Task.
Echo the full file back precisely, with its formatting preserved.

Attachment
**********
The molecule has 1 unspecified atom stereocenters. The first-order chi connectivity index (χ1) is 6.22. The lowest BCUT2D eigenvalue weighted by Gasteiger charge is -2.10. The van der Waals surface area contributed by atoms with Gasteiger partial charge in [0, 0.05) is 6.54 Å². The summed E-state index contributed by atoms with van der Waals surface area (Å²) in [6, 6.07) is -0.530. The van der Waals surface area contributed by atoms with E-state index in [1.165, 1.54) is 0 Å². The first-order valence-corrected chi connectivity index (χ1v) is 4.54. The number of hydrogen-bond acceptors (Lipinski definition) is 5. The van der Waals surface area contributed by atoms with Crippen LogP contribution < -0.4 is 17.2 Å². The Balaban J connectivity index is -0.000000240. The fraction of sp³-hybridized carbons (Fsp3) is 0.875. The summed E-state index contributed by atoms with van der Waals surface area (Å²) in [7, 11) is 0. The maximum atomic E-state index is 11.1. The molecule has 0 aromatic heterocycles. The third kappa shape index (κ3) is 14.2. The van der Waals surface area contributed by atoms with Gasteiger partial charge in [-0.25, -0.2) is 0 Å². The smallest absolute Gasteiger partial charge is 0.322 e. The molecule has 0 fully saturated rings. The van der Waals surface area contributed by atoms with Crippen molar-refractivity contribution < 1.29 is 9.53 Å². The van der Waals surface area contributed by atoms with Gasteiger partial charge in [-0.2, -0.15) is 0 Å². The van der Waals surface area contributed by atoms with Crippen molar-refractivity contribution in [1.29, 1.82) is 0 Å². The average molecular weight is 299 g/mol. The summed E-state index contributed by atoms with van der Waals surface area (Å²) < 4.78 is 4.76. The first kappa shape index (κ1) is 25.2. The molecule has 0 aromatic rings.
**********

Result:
The molecule has 1 unspecified atom stereocenters. The first-order chi connectivity index (χ1) is 6.22. The lowest BCUT2D eigenvalue weighted by Gasteiger charge is -2.10. The van der Waals surface area contributed by atoms with Gasteiger partial charge in [0, 0.05) is 6.54 Å². The summed E-state index contributed by atoms with van der Waals surface area (Å²) in [6, 6.07) is -0.530. The van der Waals surface area contributed by atoms with E-state index in [1.165, 1.54) is 0 Å². The first-order valence-corrected chi connectivity index (χ1v) is 4.54. The number of hydrogen-bond acceptors (Lipinski definition) is 5. The van der Waals surface area contributed by atoms with Crippen LogP contribution < -0.4 is 17.2 Å². The Balaban J connectivity index is -0.000000240. The fraction of sp³-hybridized carbons (Fsp3) is 0.875. The summed E-state index contributed by atoms with van der Waals surface area (Å²) in [7, 11) is 0. The maximum atomic E-state index is 11.1. The molecule has 0 aromatic heterocycles. The third kappa shape index (κ3) is 14.2. The van der Waals surface area contributed by atoms with Gasteiger partial charge in [-0.25, -0.2) is 0 Å². The smallest absolute Gasteiger partial charge is 0.322 e. The molecule has 0 fully saturated rings. The van der Waals surface area contributed by atoms with Crippen molar-refractivity contribution < 1.29 is 9.53 Å². The van der Waals surface area contributed by atoms with Gasteiger partial charge in [-0.2, -0.15) is 0 Å². The van der Waals surface area contributed by atoms with Crippen molar-refractivity contribution in [1.29, 1.82) is 0 Å². The average molecular weight is 299 g/mol. The summed E-state index contributed by atoms with van der Waals surface area (Å²) < 4.78 is 4.76. The first kappa shape index (κ1) is 25.2. The molecule has 0 aromatic rings.